git clone -b ffa_svc_optional_on_upstream
git clone -b ffa_svc_optional_on_upstream
export WORKSPACE=$(pwd)
export PACKAGES_PATH=$WORKSPACE/edk2:$WORKSPACE/edk2-platforms
export ACTIVE_PLATFORM="Platform/StMMRpmb/PlatformStandaloneMm.dsc"
export GCC5_AARCH64_PREFIX=aarch64-linux-gnu-
pushd edk2/
git submodule init && git submodule update --init --recursive
source edk2/
make -C edk2/BaseTools
build -p $ACTIVE_PLATFORM -b RELEASE -a AARCH64 -t GCC5 -n $(nproc)

The StandAloneMM binary is located at Build/MmStandaloneRpmb/RELEASE_GCC5/FV/BL32_AP_MM.fd

Building OP-TEE

git clone
cp Build/MmStandaloneRpmb/RELEASE_GCC5/FV/BL32_AP_MM.fd optee_os/
pushd optee_os/
export ARCH=arm
CROSS_COMPILE32=arm-linux-gnueabihf- make -j32 CFG_ARM64_core=y PLATFORM=<plat> \
    CFG_STMM_PATH=BL32_AP_MM.fd CFG_RPMB_FS=y CFG_RPMB_FS_DEV_ID=<dev id 0,1 etc> \

CAUTION: OP-TEE will program the RPMB key (which is one time programmable). If your platform port of OP-TEE doesn’t have a way of retrieving a secure key from the hardware you might end up with the default CFG_RPMB_TESTKEY.

Building U-Boot

You’ll need to enable U-Boot’s extra configuration options to enable this. So clone U-Boot, apply your board defconfig and enable these options:

git clone
pushd u-boot/
export CROSS_COMPILE=aarch64-linux-gnu-
export ARCH=arm64
pushd u-boot
make menuconfig ---> Enable the required options


make -j $(nproc)

NOTE: U-Boot currently only supports dynamic shared memory to communicate with OP-TEE. Your board’s OP-TEE port should register that memory in ./core/arch/arm/plat-platform/main.c or define it in your platform DTS file.

register_ddr(DRAM0_BASE, DRAM0_SIZE); ---> replace with your board specific ranges

You’ll otherwise get an error trying to probe OP-TEE.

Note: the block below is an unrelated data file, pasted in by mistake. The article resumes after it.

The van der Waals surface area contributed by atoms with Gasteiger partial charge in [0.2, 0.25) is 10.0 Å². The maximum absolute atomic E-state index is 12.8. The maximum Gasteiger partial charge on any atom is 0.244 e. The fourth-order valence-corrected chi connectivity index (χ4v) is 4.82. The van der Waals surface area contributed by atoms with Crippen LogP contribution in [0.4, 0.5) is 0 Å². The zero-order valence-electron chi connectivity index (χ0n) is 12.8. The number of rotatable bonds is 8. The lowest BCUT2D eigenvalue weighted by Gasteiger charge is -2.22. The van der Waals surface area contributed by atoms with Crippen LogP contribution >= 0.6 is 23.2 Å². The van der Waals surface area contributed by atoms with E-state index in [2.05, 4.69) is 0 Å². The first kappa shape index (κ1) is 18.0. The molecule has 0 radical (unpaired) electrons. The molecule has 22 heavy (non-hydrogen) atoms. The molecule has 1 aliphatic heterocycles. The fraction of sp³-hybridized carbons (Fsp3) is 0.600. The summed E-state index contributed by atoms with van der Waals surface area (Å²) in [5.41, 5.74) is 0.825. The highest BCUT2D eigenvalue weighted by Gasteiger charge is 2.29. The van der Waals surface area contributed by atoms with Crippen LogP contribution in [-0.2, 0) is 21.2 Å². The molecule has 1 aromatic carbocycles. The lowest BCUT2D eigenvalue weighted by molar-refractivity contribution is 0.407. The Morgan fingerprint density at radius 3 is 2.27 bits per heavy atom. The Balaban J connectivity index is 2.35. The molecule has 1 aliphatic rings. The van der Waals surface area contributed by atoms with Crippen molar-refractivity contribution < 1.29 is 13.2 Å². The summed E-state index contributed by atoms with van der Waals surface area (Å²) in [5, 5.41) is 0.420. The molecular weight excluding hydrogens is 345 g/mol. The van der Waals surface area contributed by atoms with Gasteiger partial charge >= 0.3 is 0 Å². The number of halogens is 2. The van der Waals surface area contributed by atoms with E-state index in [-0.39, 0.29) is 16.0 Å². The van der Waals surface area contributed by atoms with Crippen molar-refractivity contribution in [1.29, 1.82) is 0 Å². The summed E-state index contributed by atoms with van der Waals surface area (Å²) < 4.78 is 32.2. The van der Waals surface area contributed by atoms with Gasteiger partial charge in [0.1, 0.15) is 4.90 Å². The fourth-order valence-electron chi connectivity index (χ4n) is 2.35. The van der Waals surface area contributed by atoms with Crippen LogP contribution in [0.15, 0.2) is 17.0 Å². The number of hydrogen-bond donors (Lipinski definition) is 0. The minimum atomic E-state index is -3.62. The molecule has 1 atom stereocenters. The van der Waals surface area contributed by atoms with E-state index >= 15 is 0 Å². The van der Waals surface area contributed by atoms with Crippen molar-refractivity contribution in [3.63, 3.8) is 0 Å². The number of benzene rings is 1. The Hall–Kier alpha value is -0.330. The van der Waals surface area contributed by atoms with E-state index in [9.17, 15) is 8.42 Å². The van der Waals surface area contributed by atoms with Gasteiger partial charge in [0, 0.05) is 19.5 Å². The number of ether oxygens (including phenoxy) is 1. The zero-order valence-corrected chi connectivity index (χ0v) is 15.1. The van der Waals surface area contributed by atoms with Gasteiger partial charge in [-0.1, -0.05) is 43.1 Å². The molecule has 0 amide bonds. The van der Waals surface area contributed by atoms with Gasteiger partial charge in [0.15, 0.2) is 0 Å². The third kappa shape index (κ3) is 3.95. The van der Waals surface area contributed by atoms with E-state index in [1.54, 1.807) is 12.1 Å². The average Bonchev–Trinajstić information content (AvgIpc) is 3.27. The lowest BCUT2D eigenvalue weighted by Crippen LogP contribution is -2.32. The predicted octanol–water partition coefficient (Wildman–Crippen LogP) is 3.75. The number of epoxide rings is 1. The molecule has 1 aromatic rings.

Assembling the final image and testing

Each board has, unfortunately, it’s own way of creating the final firmware image. The build steps for EDK2 and Arm Trusted Firmware should be standard. For assembling the final image containing TF-A, OP-TEE and U-Boot refer to the vendor manual.

On your first boot, if the RPMB key is not programmed, OP-TEE will do that for you.

D/TC:?? 00 tee_rpmb_write_and_verify_key:1069 RPMB INIT: Writing Key value:
D/TC:?? 00 tee_rpmb_write_and_verify_key:1070 00000000fc142dc0  xx xx xx xx xx xx xx xx  xx xx xx xx xx xx xx xx
D/TC:?? 00 tee_rpmb_write_and_verify_key:1070 00000000fc142dd0  xx xx xx xx xx xx xx xx  xx xx xx xx xx xx xx xx

Notice OP-TEE probing before accessing the variables OP-TEE: revision 3.11 (e6e7781f

=> printenv -e
Found 2 disks
OP-TEE: revision 3.11 (e6e7781f)
    8be4df61-93ca-11d2-aa0d-00e098032b8c EFI_GLOBAL_VARIABLE_GUID
    BS|RT|RO, DataSize = 0x1
    8be4df61-93ca-11d2-aa0d-00e098032b8c EFI_GLOBAL_VARIABLE_GUID
    BS|RT|RO, DataSize = 0x40
    8be4df61-93ca-11d2-aa0d-00e098032b8c EFI_GLOBAL_VARIABLE_GUID
    BS|RT|RO, DataSize = 0x1
    2103-11-19 18:43:00
    BS|RT|AT|RO, DataSize = 0x4
    8be4df61-93ca-11d2-aa0d-00e098032b8c EFI_GLOBAL_VARIABLE_GUID
    BS|RT|RO, DataSize = 0x1
    8be4df61-93ca-11d2-aa0d-00e098032b8c EFI_GLOBAL_VARIABLE_GUID
    BS|RT|RO, DataSize = 0x1
    8be4df61-93ca-11d2-aa0d-00e098032b8c EFI_GLOBAL_VARIABLE_GUID
    BS|RT|RO, DataSize = 0x1
    8be4df61-93ca-11d2-aa0d-00e098032b8c EFI_GLOBAL_VARIABLE_GUID
    BS|RT|RO, DataSize = 0x6
    8be4df61-93ca-11d2-aa0d-00e098032b8c EFI_GLOBAL_VARIABLE_GUID
    BS|RT|RO, DataSize = 0x8
    NV|BS, DataSize = 0x1
    2103-11-19 18:43:00
    NV|BS|RT|AT|RO, DataSize = 0x4
    2103-11-19 18:43:00
    NV|BS|AT|RO, DataSize = 0x1
    8be4df61-93ca-11d2-aa0d-00e098032b8c EFI_GLOBAL_VARIABLE_GUID
    NV|BS|RT, DataSize = 0x6
    8be4df61-93ca-11d2-aa0d-00e098032b8c EFI_GLOBAL_VARIABLE_GUID
    NV|BS|RT, DataSize = 0x78
    8be4df61-93ca-11d2-aa0d-00e098032b8c EFI_GLOBAL_VARIABLE_GUID
    NV|BS|RT, DataSize = 0x2

Set/Get a variable

=> setenv -e -nv -bs -rt test2 test2
=> printenv -e test2
    8be4df61-93ca-11d2-aa0d-00e098032b8c EFI_GLOBAL_VARIABLE_GUID
    NV|BS|RT, DataSize = 0x5

Check available storage

=> efidebug query -bs -rt -nv
Max storage size 16284
Remaining storage size 15188
Max variable size 8132